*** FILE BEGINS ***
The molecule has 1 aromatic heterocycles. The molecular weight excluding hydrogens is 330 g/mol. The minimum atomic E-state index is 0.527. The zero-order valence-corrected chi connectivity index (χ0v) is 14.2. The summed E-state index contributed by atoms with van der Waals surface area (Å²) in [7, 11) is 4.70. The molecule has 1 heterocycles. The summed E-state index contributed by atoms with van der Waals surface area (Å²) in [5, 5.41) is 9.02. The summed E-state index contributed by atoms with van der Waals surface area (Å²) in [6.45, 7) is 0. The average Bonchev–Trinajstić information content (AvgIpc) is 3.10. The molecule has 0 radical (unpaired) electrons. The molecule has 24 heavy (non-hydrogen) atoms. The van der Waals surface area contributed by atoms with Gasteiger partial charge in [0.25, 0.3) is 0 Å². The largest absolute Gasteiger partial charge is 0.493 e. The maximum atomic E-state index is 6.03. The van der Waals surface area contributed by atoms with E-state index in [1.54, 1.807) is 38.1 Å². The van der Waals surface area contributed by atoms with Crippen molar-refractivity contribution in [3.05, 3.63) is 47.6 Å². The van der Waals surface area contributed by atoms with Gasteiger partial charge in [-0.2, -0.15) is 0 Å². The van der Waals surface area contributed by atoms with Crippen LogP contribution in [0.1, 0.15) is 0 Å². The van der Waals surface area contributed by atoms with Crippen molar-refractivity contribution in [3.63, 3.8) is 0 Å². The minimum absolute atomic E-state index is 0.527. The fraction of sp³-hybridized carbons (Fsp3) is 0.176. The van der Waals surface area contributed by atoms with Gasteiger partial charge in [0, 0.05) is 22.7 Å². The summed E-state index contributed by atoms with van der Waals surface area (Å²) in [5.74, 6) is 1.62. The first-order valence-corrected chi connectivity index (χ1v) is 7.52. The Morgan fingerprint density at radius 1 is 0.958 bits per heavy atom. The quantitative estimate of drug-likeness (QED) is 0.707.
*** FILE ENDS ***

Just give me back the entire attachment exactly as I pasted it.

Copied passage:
The molecule has 1 aromatic heterocycles. The molecular weight excluding hydrogens is 330 g/mol. The minimum atomic E-state index is 0.527. The zero-order valence-corrected chi connectivity index (χ0v) is 14.2. The summed E-state index contributed by atoms with van der Waals surface area (Å²) in [7, 11) is 4.70. The molecule has 1 heterocycles. The summed E-state index contributed by atoms with van der Waals surface area (Å²) in [5, 5.41) is 9.02. The summed E-state index contributed by atoms with van der Waals surface area (Å²) in [6.45, 7) is 0. The average Bonchev–Trinajstić information content (AvgIpc) is 3.10. The molecule has 0 radical (unpaired) electrons. The molecule has 24 heavy (non-hydrogen) atoms. The van der Waals surface area contributed by atoms with Gasteiger partial charge in [0.25, 0.3) is 0 Å². The largest absolute Gasteiger partial charge is 0.493 e. The maximum atomic E-state index is 6.03. The van der Waals surface area contributed by atoms with E-state index in [1.54, 1.807) is 38.1 Å². The van der Waals surface area contributed by atoms with Crippen molar-refractivity contribution in [3.05, 3.63) is 47.6 Å². The van der Waals surface area contributed by atoms with Gasteiger partial charge in [-0.2, -0.15) is 0 Å². The van der Waals surface area contributed by atoms with Crippen LogP contribution in [0.1, 0.15) is 0 Å². The van der Waals surface area contributed by atoms with Crippen molar-refractivity contribution in [3.63, 3.8) is 0 Å². The minimum absolute atomic E-state index is 0.527. The fraction of sp³-hybridized carbons (Fsp3) is 0.176. The van der Waals surface area contributed by atoms with Gasteiger partial charge in [0, 0.05) is 22.7 Å². The summed E-state index contributed by atoms with van der Waals surface area (Å²) in [5.74, 6) is 1.62. The first-order valence-corrected chi connectivity index (χ1v) is 7.52. The Morgan fingerprint density at radius 1 is 0.958 bits per heavy atom. The quantitative estimate of drug-likeness (QED) is 0.707.